- A computer generated image shows the stadium to be built in Al-Khor for Qatar’s 2022 World Cup.
- Agence France-Presse/Getty Images
It hasn’t exactly been smooth sailing for Qatar since it started preparations to host the World Cup football in 2022. Ever since the wealthy Gulf state won the rights to host the tournament in 2010, it has been the subject of bribery allegations while at the same time criticism has mounted over the way the country treats its foreign labor force.
Big banks such as Bank of America Merrill Lynch and Credit Suisse are now weighing in on the debate as they measure the potential economic cost if Qatar were to be stripped of the World Cup hosting rights.
Credit Suisse in a new report predicts Qatar will inevitably suffer some short-term pain: equities could fall 20% should Qatar lose the rights to host the marquee sports event. That drop, however, could provide bargain hunters with an ideal buying opportunity, it says.
In the grand scheme of things, losing the World Cup shouldn’t derail the country’s economic growth trajectory, the Swiss-based bank argues. Qatar plans to spend $212 billion in the next 7 years to build the football stadiums but also a rail network, metro line, housing and even a new city. Even without the tournament, most of these investments will likely go ahead though there’s a risk that project delays could cloud Qatar’s expenditure outlook.
Credit Suisse is also far from convinced that a one-off event such as the World Cup has a lasting economic impact, citing data from recent tournaments which show that tourism numbers are not always sustained after the football fans go home. In Brazil’s case, for example, the country’s investments related to the World Cup and upcoming Summer Olympics couldn’t prevent a slowdown in gross domestic product growth.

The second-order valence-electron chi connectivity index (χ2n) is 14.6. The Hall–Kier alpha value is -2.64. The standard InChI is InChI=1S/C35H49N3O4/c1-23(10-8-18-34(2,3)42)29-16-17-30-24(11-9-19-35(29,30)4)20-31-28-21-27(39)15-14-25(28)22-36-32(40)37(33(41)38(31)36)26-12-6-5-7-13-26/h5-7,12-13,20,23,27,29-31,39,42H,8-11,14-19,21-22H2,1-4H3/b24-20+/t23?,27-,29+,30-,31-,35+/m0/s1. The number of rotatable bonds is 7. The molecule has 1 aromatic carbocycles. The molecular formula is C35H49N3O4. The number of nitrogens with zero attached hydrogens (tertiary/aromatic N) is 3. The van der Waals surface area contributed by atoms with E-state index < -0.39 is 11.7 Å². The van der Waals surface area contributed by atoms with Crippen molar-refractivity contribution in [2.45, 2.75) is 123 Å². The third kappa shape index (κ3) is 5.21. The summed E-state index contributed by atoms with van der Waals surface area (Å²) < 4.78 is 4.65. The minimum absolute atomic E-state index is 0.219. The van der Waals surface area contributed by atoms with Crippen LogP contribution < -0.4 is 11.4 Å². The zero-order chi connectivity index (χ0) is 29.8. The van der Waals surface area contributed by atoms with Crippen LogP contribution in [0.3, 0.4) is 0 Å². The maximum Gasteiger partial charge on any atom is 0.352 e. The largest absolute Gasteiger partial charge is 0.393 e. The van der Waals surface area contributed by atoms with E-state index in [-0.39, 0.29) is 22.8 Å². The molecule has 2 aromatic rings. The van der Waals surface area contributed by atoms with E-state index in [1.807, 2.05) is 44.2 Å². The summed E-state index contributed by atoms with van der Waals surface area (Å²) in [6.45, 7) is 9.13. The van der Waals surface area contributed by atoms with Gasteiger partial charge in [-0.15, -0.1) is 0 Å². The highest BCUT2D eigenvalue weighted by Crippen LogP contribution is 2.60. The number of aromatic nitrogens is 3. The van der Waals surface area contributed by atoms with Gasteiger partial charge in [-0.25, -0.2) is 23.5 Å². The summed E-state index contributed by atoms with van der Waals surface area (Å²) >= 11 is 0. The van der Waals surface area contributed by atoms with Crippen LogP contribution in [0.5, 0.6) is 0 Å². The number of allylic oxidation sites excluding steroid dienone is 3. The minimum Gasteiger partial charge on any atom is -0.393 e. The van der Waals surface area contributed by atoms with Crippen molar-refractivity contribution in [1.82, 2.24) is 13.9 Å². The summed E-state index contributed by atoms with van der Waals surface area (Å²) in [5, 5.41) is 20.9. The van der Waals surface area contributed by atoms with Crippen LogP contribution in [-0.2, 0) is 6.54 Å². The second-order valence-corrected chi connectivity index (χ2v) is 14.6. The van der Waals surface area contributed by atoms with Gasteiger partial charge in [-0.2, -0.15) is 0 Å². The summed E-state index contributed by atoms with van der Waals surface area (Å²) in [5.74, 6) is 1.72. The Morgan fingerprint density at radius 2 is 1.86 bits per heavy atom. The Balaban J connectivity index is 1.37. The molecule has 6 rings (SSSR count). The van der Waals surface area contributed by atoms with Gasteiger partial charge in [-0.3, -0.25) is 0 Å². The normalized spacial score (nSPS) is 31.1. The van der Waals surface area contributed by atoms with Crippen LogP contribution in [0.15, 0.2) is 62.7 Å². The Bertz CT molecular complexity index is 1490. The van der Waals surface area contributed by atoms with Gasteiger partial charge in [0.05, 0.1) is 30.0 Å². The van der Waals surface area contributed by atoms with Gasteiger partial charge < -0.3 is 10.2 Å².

“History suggests that while such events promote growth and employment in the tourism and hospitality industries, the benefits are not translated into sustained economic growth unless it is supported by a long-term strategy for the improvement in infrastructure that directly benefits the economy and its residents,” it says.
If the World Cup project goes ahead, as Credit Suisse predicts it will, there are a number of obvious sectors that stand to benefit the most from the country’s lavish spending plans: petrochemicals, cement and infrastructure followed by real estate, healthcare, education and utilities. In addition, World Cup-related spending should underpin credit growth and corporate earnings in Qatar.
Still, concerns are likely to linger until 2022, Credit Suisse warns. Questions will remain over the timing of the event – whether it should be moved to the winter to avoid the stifling summer temperatures – and the potential overcapacity the infrastructure spending will cause.
“Over the medium term, there will be concerns related to the potential cost overruns (which have been considerable for previous hosts), not to mention the potential for a substantial buildup in inflationary pressures,” the bank says.
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(via WSJ Blogs)